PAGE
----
Data Analysis Pipeline

CMPT 353, Fall 2019

Data Analysis Pipeline

Returning to the big question for the course: You get some data. Then what do you do?

The answer is long, but we can get started…

Data Analysis Pipeline

There is a common collection of steps that are necessary.

Data Analysis Pipeline

  1. Figure out the question.
  2. Find/​acquire relevant data.
  3. Clean & prepare the data.
  4. Analyze the data.
  5. Interpret & present results.
adapted from Spending Data Handbook; 3 Principles for Working with Big Data

Data Analysis Pipeline

People starting data science usually imagine spending their time in analyze the data.

The reality: it's not unusual to spend 90% of the time and effort on the other steps, especially cleaning.

Your Question

Remember this?

Your Question

Refining and understanding the question often falls into the substantive expertise category: you have to know the problem domain to understand what question is being asked, and how it must be answered.

Your Question

e.g. The seemingly well-formed question how many of our students have a GPA below 2.4?

  • Who are our students? CMPT majors? Any CMPT program? Anyone taking many CMPT courses? Anyone who sees FAS advisors?
  • Who is an SFU student? Taking courses right now? Taking courses in the last 3 semesters? Anybody not flagged withdrawn or graduated?
  • Which GPA? Cumulative? Last semester? Upper division?

Your Question

Practical reality: we won't be spending much time on interpreting the question.

I'll try to stick with problem domains you understand, or are easy to figure out.

Getting Data

Sometimes you'll be handed the perfect data to answer your question.

Sometimes you'll have to find it.

Sometimes you'll have to collect it.

Sometimes you'll have to give the best answer you can with imperfect data.

Getting Data

There are many ways you might get the data you need into your program.

  • Files you have: CSV, Excel, XML, text, …
  • An API (i.e. fetching URLs) of JSON, XML, HTML, …
  • A database (SQL and friends).
  • A sensor/​instrument collecting data.

More later.

Preparing Data

Just because you have data doesn't mean it's the data you need. It's very common to have data arrive with…

  • piles of extra stuff you don't actually need.
  • different units for similar values (e.g. lb, g, kg).
  • different identifiers (SFU == Simon Fraser University == Simon Fraser?).
  • different formats in different files (e.g. some CSVs have an extra column).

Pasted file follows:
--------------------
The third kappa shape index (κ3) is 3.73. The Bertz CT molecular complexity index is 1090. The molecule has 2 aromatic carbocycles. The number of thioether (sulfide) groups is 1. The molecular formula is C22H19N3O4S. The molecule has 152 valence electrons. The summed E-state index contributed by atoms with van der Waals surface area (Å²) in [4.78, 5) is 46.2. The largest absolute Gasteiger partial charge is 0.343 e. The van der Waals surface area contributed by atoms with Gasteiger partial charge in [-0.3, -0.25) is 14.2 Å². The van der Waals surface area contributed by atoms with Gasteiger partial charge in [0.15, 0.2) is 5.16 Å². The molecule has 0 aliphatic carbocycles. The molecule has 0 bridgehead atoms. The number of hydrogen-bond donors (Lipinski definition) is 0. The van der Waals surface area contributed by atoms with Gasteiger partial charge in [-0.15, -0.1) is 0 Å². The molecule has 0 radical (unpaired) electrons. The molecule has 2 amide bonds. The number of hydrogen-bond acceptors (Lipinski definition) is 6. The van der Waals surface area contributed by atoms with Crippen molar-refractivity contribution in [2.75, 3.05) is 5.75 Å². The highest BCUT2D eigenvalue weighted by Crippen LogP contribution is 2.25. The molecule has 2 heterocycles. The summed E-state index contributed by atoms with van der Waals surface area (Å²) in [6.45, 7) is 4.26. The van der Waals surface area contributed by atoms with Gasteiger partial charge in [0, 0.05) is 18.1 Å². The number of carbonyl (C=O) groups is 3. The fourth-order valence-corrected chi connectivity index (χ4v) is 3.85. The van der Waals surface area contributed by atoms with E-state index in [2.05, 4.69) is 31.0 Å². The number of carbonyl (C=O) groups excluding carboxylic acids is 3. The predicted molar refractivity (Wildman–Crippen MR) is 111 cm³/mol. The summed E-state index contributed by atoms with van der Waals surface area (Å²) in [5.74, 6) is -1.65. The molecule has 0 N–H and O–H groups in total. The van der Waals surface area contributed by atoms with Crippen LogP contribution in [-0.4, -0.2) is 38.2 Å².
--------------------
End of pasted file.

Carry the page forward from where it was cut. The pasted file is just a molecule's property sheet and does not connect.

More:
• shaped wrong: columns vs rows, normalized (or not).

Preparing Data

It's also possible to have data that isn't as correct as you might like. You can have…

  • missing values (failed sensor, incomplete collection, etc).
  • outliers (because of data entry error, or incorrect data gathering, or …)
  • noise (because sensors aren't perfect).

Preparing Data

Getting the data you found into the form you need can be a huge amount of work.

We will talk about some common techniques, but it's often just a lot of work + programming + manual repair.

Analyzing Data

This is the part you thought you'd spend a lot of time doing.

The question here: how do you take the data, and get out the answers you want?

Analyzing Data

There are many ways to analyze data to get answers out.


Figure from SAS, data mining, and machine learning.

Analyzing Data

We will focus on inferential statistics and machine learning.

That leaves out some important techniques, but it's a good place to start.

Presenting Results

Analysis results aren't much use if you don't know what they mean or tell anybody about them. It's not always easy to (correctly) interpret results, or explain them to others.

Presenting Results

This is another question best addressed by another course. We will talk a little about it.

Creating a Pipeline

The full data analysis is often broken up into many steps.

These could be separate functions in a single program that does the whole thing.

This is often impractical: calls remote API every time you test it; test runs might be time-prohibitive; intermediate results might be meaningful to examine.

Creating a Pipeline

Maybe separate programs for each step (or collection of steps)?

Re-running takes more work. Looks a little sloppy.

Creating a Pipeline

A well-structured pipeline could be as simple as organizing your code well.

01-scrape-data.py
02-clean-missing-fields.py
03-generate-features.py
04-train-model.py
05-score-model.py
06-generate-plots.py

Creating a Pipeline

It's sometimes preferable to have a very interactive way to experiment with your data. Usually called a notebook.

Ones you may have used/​heard of: Matlab, Maple, R-Studio, most stats programs.

With Python (and other languages), Jupyter (formerly iPython Notebook) is very useful.

Creating a Pipeline

For this course, I will ask for some combination of these. Always using the same one would be dishonest.

Manual Pipeline Steps

There are perfectly good reasons to have a manual step in the pipeline.

Some analysis may be best performed by a person and manually entered before running step \(n+1\).

Manual Pipeline Steps

Maybe a step would take 10 minutes to do by hand, or hours to automate.

Maybe it's easy to automatically calculate in 90% of the cases, leaving 10% don't know for manual intervention.

In this course, we'll automate. In reality, it's not always obvious what's easiest.

The Pipeline

The data pipeline isn't always obvious: it's easy to end up with several somewhat-related programs that need to be run a certain way to get answers.

My suggestion: remember that you're creating some kind of workflow for your data. Organize your code so you can easily document/​remember how to get things done.

Don't forget the document part.